If you’re a fan of early rock and roll you might remember the guy who had a Top Ten hit in 1960 with “Mission Bell.” You might also recall that the name he used on the record was Donnie Brooks, and that’s pretty much who he was from then on, but it wasn’t his real name. Before that he’d also been known as Dick Bush, Johnny Jordan, Johnny Faire, and Johnny Fairecloth — but again, none of those was his name at birth.
Born in Dallas but raised in Southern California, John Dee Abohosh became Johnny Fairecloth when his stepfather adopted him, and when he began pursuing a musical career in the mid-1950s he simplified it to Johnny Faire. After scuffling around for a couple of years in area clubs and fairs he managed to cut a record or two, but didn’t create much of a stir until he decided to help a friend.
Faire had become buddies with Dorsey and Johnny Burnette, who were a little older and more experienced than him. The brothers were going through some ups and downs of their own, and Dorsey was caught up in the middle of a dispute over a contract concerning a studio recording he’d made of a catchy tune named “Bertha Lou.” A deal was struck, and Faire’s vocal was inserted into the recording in the place of Burnette’s. His name also appeared on the record itself, and even though it wasn’t it huge hit at the time, the 1958 platter has remained a favorite of rockabilly fans ever since.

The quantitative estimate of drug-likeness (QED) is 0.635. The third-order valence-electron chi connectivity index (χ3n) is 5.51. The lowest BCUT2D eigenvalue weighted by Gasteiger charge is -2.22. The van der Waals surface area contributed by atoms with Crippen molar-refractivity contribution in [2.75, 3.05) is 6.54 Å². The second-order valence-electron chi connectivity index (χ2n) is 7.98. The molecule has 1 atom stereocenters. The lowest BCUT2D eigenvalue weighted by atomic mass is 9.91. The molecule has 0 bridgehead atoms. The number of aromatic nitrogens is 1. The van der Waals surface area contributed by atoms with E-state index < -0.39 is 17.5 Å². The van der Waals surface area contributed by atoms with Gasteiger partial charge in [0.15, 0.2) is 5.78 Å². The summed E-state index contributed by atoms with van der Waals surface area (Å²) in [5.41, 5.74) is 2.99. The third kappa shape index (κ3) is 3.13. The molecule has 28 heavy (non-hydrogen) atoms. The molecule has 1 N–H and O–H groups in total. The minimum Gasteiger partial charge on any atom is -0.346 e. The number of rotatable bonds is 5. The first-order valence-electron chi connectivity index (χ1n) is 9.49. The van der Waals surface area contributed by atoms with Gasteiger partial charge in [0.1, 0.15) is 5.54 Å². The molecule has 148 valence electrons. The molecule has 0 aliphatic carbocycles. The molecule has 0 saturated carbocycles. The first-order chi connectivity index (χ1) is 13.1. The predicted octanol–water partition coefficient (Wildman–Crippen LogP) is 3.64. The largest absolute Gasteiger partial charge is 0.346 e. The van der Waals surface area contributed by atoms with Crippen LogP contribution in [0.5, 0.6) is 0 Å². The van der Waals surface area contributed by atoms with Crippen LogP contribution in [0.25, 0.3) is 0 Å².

But it was just the beginning for the singer. Over the next couple of years he hopped from one record company to another before ending up at Era, along the way making records as Johnny Jordan and Dick Bush before finally settling on Donnie Brooks. He also softened his sound with songs like “White Orchid” and the one that would be his biggest, “Mission Bell.” (Another discarded Burnette song.)
Earning a gold record certainly helped make Donnie Brooks a familiar name to pop music fans of the era, and subsequent records like “Doll House” and others also did well but didn’t reach the Top Ten. By the mid-1960s he’d pretty much left the spotlight behind, but for many years continued to find some success in live shows. Eventually he also embraced the oldies movement as both a performer and producer, before his health caused him to retire in 2003. He died at age 71 in 2007.
Johnny Faire – “Bertha Lou”